New York Daily News

May 21, 2011


Judge revokes bail of an alleged cop shooter after prosecutors bring up previously sealed records


  Jesse Ward for News
  Elijah Foster-Bey was 17 when he fired at and badly wounded police Officer Richard Ramirez.

A Brooklyn judge revoked the bail of an alleged cop shooter Friday after prosecutors brought up previously sealed juvenile records showing he repeatedly violated family court orders.

Brooklyn Supreme Court Justice Suzanne Mondo said the new revelations "present a very different picture" of Elijah Foster-Bey before announcing her decision to revoke his $100,000 bail to the cheers of a courtroom full of uniformed cops.

Foster-Bey was 17 when he fired at and badly wounded police Officer Richard Ramirez in the hallway of an East New York tenement after plain-clothed cops tried to stop him for riding his bike on the wrong side of the street, prosecutors said.

He's facing an attempted murder rap that carries up to 25 years in prison for the October shooting.

"There's overwhelming evidence against the defendant," said Lewis Lieberman, the prosecutor in charge of crimes against police officers.

With some 50 uniformed cops and police union officials in court, Lieberman presented the documents that had been unsealed by a judge's order.

They showed that Elijah-Bey was suspended from his high school, placed in foster care and later sent to an institution for juvenile delinquents, where he was accused of threatening others.

The prosecutor said these facts were unknown at arraignment, adding that the defendant committed "repeated violations" of family court orders.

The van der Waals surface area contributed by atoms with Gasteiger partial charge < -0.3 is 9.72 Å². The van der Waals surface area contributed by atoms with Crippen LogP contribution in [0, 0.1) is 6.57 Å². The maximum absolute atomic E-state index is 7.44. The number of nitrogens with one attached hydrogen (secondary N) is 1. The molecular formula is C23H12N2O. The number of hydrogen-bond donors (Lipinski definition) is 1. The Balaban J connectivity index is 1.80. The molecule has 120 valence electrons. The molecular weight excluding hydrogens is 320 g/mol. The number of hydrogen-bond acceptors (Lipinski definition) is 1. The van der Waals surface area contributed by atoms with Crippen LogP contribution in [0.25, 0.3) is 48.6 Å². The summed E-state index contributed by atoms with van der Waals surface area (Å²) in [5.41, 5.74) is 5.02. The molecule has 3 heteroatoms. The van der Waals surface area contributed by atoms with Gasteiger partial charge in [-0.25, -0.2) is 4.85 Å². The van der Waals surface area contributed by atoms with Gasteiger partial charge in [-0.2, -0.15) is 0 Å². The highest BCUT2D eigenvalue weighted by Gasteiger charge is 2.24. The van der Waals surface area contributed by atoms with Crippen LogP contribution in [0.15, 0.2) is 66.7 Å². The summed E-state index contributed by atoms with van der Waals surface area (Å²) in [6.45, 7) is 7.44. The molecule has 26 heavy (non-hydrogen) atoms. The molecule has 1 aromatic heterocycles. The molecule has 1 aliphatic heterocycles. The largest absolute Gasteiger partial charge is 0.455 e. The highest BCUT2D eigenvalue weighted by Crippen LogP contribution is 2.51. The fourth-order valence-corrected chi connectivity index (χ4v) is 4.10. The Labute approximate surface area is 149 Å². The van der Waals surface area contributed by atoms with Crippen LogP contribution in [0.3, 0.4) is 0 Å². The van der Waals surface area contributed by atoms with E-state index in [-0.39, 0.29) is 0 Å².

Defense lawyer Danielle Muscatello received the prosecutor's papers just minutes before the hearing after being told the day before the case will be put over for the next court date.

She noted that cops shot her client four times in his buttocks, argued there are no changes in circumstances and urged the judge to ignore "the majority of the 75th Precinct" in attendance.

"It's completely inappropriate," she said of the prosecution's tactics. "Judge [Gustin] Reichbach made his determination, however unpopular it may have been," referring to the judge who released Foster-Bey on bail in December.

Reichbach is on leave, mourning the recent death of his daughter. So the case was before Mondo.

The new revelations "present a very different picture," she said before remanding Foster-Bey.

Foster-Bey, who made all three appearances while out on bail, was teary-eyed when taken into lockup.

The head of the Patrolman's Benevolent Association praised the decision.

"The reality is, if this mope will shoot at a New York police officer in a hallway, he would shoot any citizen," said Patrick Lynch. "This is a good day."